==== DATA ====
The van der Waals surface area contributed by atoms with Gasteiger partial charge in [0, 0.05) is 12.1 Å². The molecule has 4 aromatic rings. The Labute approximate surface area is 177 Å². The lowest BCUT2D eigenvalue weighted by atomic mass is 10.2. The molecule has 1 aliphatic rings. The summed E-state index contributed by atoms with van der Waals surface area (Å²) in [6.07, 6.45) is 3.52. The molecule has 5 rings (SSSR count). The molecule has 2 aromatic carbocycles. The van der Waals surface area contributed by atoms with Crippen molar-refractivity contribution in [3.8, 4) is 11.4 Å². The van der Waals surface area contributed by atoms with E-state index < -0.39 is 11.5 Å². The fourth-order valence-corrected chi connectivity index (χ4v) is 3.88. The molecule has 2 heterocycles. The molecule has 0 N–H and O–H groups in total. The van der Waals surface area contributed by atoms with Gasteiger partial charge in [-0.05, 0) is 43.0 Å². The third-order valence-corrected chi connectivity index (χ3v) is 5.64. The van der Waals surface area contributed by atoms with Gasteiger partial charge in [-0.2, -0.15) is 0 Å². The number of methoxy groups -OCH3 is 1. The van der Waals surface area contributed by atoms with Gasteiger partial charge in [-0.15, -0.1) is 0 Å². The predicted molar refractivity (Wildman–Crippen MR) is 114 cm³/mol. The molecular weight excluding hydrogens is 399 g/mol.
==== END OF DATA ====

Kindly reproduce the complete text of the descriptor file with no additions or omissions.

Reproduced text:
The van der Waals surface area contributed by atoms with Gasteiger partial charge in [0, 0.05) is 12.1 Å². The molecule has 4 aromatic rings. The Labute approximate surface area is 177 Å². The lowest BCUT2D eigenvalue weighted by atomic mass is 10.2. The molecule has 1 aliphatic rings. The summed E-state index contributed by atoms with van der Waals surface area (Å²) in [6.07, 6.45) is 3.52. The molecule has 5 rings (SSSR count). The molecule has 2 aromatic carbocycles. The van der Waals surface area contributed by atoms with Crippen molar-refractivity contribution in [3.8, 4) is 11.4 Å². The van der Waals surface area contributed by atoms with E-state index < -0.39 is 11.5 Å². The fourth-order valence-corrected chi connectivity index (χ4v) is 3.88. The molecule has 2 heterocycles. The molecule has 0 N–H and O–H groups in total. The van der Waals surface area contributed by atoms with Gasteiger partial charge in [-0.05, 0) is 43.0 Å². The third-order valence-corrected chi connectivity index (χ3v) is 5.64. The van der Waals surface area contributed by atoms with Gasteiger partial charge in [-0.2, -0.15) is 0 Å². The number of methoxy groups -OCH3 is 1. The van der Waals surface area contributed by atoms with Gasteiger partial charge in [-0.15, -0.1) is 0 Å². The predicted molar refractivity (Wildman–Crippen MR) is 114 cm³/mol. The molecular weight excluding hydrogens is 399 g/mol.